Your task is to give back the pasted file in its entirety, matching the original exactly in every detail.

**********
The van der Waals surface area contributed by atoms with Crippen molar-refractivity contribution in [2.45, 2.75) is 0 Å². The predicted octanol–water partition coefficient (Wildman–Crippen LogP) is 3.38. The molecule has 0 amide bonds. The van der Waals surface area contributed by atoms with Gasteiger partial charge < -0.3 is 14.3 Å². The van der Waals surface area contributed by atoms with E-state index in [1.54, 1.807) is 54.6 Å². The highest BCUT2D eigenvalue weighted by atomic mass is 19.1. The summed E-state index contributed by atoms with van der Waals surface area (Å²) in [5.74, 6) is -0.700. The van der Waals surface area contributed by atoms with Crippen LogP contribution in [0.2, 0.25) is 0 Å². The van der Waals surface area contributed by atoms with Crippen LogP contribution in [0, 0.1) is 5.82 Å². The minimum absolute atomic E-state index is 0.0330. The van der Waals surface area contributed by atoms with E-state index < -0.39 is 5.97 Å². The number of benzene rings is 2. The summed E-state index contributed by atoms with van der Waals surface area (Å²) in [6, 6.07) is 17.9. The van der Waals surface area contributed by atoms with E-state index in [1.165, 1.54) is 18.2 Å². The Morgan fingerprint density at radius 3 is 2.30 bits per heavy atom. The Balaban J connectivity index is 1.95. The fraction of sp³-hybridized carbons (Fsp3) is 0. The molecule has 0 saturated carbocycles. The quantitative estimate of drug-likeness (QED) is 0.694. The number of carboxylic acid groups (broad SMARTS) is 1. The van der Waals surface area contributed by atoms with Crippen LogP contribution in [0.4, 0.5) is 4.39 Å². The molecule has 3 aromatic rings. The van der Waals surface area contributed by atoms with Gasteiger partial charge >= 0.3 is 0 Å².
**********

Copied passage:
The van der Waals surface area contributed by atoms with Crippen molar-refractivity contribution in [2.45, 2.75) is 0 Å². The predicted octanol–water partition coefficient (Wildman–Crippen LogP) is 3.38. The molecule has 0 amide bonds. The van der Waals surface area contributed by atoms with Gasteiger partial charge < -0.3 is 14.3 Å². The van der Waals surface area contributed by atoms with E-state index in [1.54, 1.807) is 54.6 Å². The highest BCUT2D eigenvalue weighted by atomic mass is 19.1. The summed E-state index contributed by atoms with van der Waals surface area (Å²) in [5.74, 6) is -0.700. The van der Waals surface area contributed by atoms with Crippen LogP contribution in [0.2, 0.25) is 0 Å². The van der Waals surface area contributed by atoms with Crippen LogP contribution in [0, 0.1) is 5.82 Å². The minimum absolute atomic E-state index is 0.0330. The van der Waals surface area contributed by atoms with E-state index < -0.39 is 5.97 Å². The number of benzene rings is 2. The summed E-state index contributed by atoms with van der Waals surface area (Å²) in [6, 6.07) is 17.9. The van der Waals surface area contributed by atoms with E-state index in [1.165, 1.54) is 18.2 Å². The Morgan fingerprint density at radius 3 is 2.30 bits per heavy atom. The Balaban J connectivity index is 1.95. The fraction of sp³-hybridized carbons (Fsp3) is 0. The molecule has 0 saturated carbocycles. The quantitative estimate of drug-likeness (QED) is 0.694. The number of carboxylic acid groups (broad SMARTS) is 1. The van der Waals surface area contributed by atoms with Crippen LogP contribution in [0.4, 0.5) is 4.39 Å². The molecule has 3 aromatic rings. The van der Waals surface area contributed by atoms with Gasteiger partial charge >= 0.3 is 0 Å².